Stay where you are.
Dory. Dory.
Oh, Dory, forgive me.
Forgive me, Dory.
I believe now.
I believe everything.
Oh, Dory, ask God to forgive me.
Ask him to give me one more chance.
Please. Please!
I'll do anything.
What right have I to ask for mercy...
when I have never shown mercy
to anyone?
No! No!
- I can't, Stan! I can't!
- What happened to you?
- Not even for you.
- Who are you?
- I'm Stan's wife.
- Get out of here! Get out of here!
Fake! You crook!
You dirty, sacrilegious thief!
Help! Help!
I couldn't help it, Stan.
I know I've ruined
everything for you.
- I know you hate me.
- All right, all right, quiet.
I don't know what happened.
When I saw that man down on his knees,
praying to God...
I just couldn't go on.
I don't wanna hear
any more about it.
As soon as I find a taxi stand,
I'm getting out of here.
What for?
There's something
I've gotta do.
Now listen,
I want you to go back to that motel...
change your clothes
and meet me at the Inglewood Station.
- You're going to take me with you?
- If you hurry.
What about our things
at the hotel?
We haven't got time
to monkey with things like that.
Oh, Stan, I love you.
I love you.
Yeah, I know.
Here we are.
There he was on his knees,
I had all that dough right in my hand...
- and she has to go and blow her top.
- Then what happened?
Well, he called me a dirty, sacrilegious thief,
and he grabbed me.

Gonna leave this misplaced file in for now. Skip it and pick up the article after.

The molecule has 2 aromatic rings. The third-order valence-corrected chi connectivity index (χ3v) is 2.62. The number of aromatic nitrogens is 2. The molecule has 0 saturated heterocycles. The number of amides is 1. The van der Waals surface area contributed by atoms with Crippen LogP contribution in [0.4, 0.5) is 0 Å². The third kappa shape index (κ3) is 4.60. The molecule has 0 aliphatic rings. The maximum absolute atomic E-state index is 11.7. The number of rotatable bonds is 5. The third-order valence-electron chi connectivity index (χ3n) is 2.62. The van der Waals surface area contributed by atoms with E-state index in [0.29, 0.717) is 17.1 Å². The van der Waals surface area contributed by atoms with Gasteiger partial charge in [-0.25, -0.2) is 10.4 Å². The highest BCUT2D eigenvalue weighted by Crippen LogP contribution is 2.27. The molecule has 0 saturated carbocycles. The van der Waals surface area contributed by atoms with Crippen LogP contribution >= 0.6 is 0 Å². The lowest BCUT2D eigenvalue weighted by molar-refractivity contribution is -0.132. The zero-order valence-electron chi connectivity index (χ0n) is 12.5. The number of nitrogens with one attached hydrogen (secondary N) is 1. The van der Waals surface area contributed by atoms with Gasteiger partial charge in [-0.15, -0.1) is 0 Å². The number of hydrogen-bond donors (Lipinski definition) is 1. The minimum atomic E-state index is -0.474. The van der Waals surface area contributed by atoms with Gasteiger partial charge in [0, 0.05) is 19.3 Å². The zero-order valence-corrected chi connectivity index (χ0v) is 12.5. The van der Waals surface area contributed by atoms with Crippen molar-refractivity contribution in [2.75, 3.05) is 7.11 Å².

I hurt him, I think, accidentally.
- You think?
- Well, anyway, he went down.
You better get going.
- Yeah, yeah, I know.
- You'd better take your money with you.
- What are you going to do?
- I'm going to leave most of this with you.
- What for?
- In case I get caught, I'll have some fall money.
That wouldn't be any good. You'd just lead them
straight back to me and pull us both in.
Yeah, you're right. You suppose
there's a chance of handling Grindle?
Well, it depends.
He's not going to be easy.
- He has his pride, you know.
- Yes, but you can work on the publicity angle.
- His board of directors and so forth.
- You leave that up to me.
The important thing for you
is to leave town.
Don't try to get in touch with me
under any circumstances.
Watch the papers.
If nothing happens, you can call me.
What a mug I've been.
I had the whole world right in my vest pocket.
Everything I wanted.
The kid said I couldn't get away with it,
and I had to stick my chin out.
You'll stick it out even further
if you hang around here much longer.
I guess you're right at that.
- Good-bye, Stan.
- Good-bye, Lilith.
Say, buddy, how much longer
is it gonna take us?
Inglewood Station?
About a half hour.
- Can't you step on it a little bit?
- Sure.
- Take me back where you picked me up.
- What?
- I said take me back where you picked me up.
- Okay.
Who is it?
You're good.
You're awful good.
Just about the best
I ever saw.
Instead of 150 grand,
I get 150 brand-new one dollar bills.